Story last updated at 2:48 p.m. Thursday, October 10, 2002

Iris DeMent: Little woman brings big voice to stage
by Chris Bernard
Staff Writer

photo: entertainment

Iris DeMent  
Southern musician Iris DeMent, a small woman with a big voice, is coming to Homer.

Since she descended upon the music scene with the release of her "Infamous Angel" album in 1992, DeMent has earned her wings in the industry. Highly respected by her peers, she's garnered high praise from, and invitations to collaborate with, such musical mainstays as John Prine, Steve Earle, Loudon Wainwright and Delbert McClinton.

In the 10 years since, De-Ment released two follow-up albums, and has filled in the gaps with a slew of guest ap-pearances on other artists' recordings.

Last year she branched out even further, acting with Aidan Quinn and Janet McTeer in the film "Songcatcher."

Iris DeMent, singer- songwriter

  • Where: Mariner Theatre

  • When Friday, 8 p.m.

  • Tickets: Advance: $18 general admission, $16 for Homer Council on the Arts members. At door, $20 general admission, $18 members

  • More Info: 235-4288

  • Her music is part folk and part country. DeMent is known best for her song "Our Town," which ended the final scene of the popular TV series set in Alaska, "Northern Exposure."

    The youngest of 14 children born to an Arkansas family, DeMent moved to California after the family farm failed when she was 3.

    She honed her musical skills singing in churches with her siblings. Raised a Pentecostal Christian, DeMent would eventually turn her back on the faith that prompted her father, who loved music, to give up playing the fiddle because he thought it was a sin.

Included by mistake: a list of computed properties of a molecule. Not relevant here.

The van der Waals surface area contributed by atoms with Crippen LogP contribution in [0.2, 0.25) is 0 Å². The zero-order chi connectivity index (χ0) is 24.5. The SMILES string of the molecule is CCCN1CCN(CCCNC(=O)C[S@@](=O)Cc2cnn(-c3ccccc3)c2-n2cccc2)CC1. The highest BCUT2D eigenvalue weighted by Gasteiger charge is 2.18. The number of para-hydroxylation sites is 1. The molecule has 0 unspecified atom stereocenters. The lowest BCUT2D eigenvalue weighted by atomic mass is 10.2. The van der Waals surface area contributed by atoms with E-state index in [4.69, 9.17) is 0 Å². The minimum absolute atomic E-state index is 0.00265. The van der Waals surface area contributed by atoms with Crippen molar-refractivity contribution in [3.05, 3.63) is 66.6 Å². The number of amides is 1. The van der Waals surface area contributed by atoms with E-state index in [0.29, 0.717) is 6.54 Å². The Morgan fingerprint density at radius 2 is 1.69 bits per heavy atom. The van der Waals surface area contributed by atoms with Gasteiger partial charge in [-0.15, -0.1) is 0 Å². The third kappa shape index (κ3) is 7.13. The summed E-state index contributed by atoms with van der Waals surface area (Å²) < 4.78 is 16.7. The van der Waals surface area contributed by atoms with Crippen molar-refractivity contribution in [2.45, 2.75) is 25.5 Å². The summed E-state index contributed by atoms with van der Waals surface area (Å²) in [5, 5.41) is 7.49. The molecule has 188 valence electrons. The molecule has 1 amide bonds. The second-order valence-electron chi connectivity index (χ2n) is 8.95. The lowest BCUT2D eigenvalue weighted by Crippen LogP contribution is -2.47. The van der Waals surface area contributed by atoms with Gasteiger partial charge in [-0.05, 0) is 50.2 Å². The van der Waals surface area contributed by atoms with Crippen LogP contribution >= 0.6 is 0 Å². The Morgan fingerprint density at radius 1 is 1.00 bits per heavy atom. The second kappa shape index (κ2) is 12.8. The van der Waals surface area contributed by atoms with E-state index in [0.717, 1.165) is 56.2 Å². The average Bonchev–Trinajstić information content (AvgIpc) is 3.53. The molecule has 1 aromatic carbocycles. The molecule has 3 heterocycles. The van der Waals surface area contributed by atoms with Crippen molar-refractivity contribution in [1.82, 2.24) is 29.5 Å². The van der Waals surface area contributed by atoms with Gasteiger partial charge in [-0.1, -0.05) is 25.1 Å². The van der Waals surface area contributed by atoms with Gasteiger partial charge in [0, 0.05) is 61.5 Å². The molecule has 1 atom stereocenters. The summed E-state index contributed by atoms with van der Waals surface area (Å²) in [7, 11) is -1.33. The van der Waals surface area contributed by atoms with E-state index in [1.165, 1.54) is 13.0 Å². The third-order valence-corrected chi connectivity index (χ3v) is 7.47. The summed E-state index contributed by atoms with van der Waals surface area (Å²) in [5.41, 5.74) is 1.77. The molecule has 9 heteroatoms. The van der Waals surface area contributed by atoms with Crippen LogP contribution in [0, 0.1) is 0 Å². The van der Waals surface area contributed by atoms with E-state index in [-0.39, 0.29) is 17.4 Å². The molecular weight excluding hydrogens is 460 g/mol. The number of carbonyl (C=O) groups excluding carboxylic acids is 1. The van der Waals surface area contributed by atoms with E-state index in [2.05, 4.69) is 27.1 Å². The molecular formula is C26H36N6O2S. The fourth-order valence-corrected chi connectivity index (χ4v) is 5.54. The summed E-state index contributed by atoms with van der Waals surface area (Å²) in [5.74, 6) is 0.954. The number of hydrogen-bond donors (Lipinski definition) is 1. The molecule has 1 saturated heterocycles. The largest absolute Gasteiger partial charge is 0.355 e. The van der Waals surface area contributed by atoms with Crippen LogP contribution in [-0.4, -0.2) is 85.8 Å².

At 17, she dropped out of high school, earned a GED, and went to work at K-Mart. It was the first in a string of jobs she said made her realize what she wanted to do with her life, and at 25 she began writing and performing her own songs.

    Despite his own beliefs about music and religion, DeMent's father stood behind her.

    "We were really encouraged, and he was really supportive of my sisters when they were out (performing)," she told an interviewer. "I learned a lot of the songs I know from my dad."

    After leaving home, DeMent lived in Kansas and Missouri before eventually ending up in Nashville, where she signed a recording contract with Rounder Records and released her first album.

    "Infamous Angel" was later re-released on the Warner Brothers label.

    In 1994, DeMent released "My Life," an album which brought the singer her first Grammy nomination. She repeated that feat with 1996's "The Way I Should."

    DeMent has said that songwriting is something she does to pass the time while waiting for the real songs to come, but critics take exception, and her songwriting skills have earned almost as much acclaim as her performances.

    Though she has toured with a band for a short time, when she comes to Homer she'll be playing solo.

    "That's how I've always done it," DeMent said. "I've always gone solo. I enjoy the flexibility of being able to sing whatever I want, without having to rely on this other group of people playing along with me."

    The petite DeMent has a way of filling a room with her voice, which is heartfelt and sincere, and very distinctive.

    "Obviously not everyone likes my voice and my songs," she said. "I have always sung the way it makes me feel good, so I don't worry so much about it when other people aren't satisfied. I'm the one that has to go out there every night, and I have to have a good experience. And so I sing and write first to please myself."

    John Prine called it "a voice like one you've heard before -- but not really."

    Merle Haggard said, "She's the best singer I've ever heard."

    DeMent says music has been good to her.

    "I'm happy how my life has gone in music. I've written the songs I wanted to write. I've sung them the way I wanted to sing them," she said.

    "I've reaped the benefits emotionally from that life, and I have a way to pay my rent and make my car payments. My goal was never to sell a million records and have everyone on the planet know me. I wanted to write good songs.

    "What drives me is the songs and the thrill I get from singing them," she said. "I feel right when I'm singing."

    Tickets are available at the council building, The Bookstore, Etude Studio and Solstice Music.

    Chris Bernard can be reached at cbernard@homer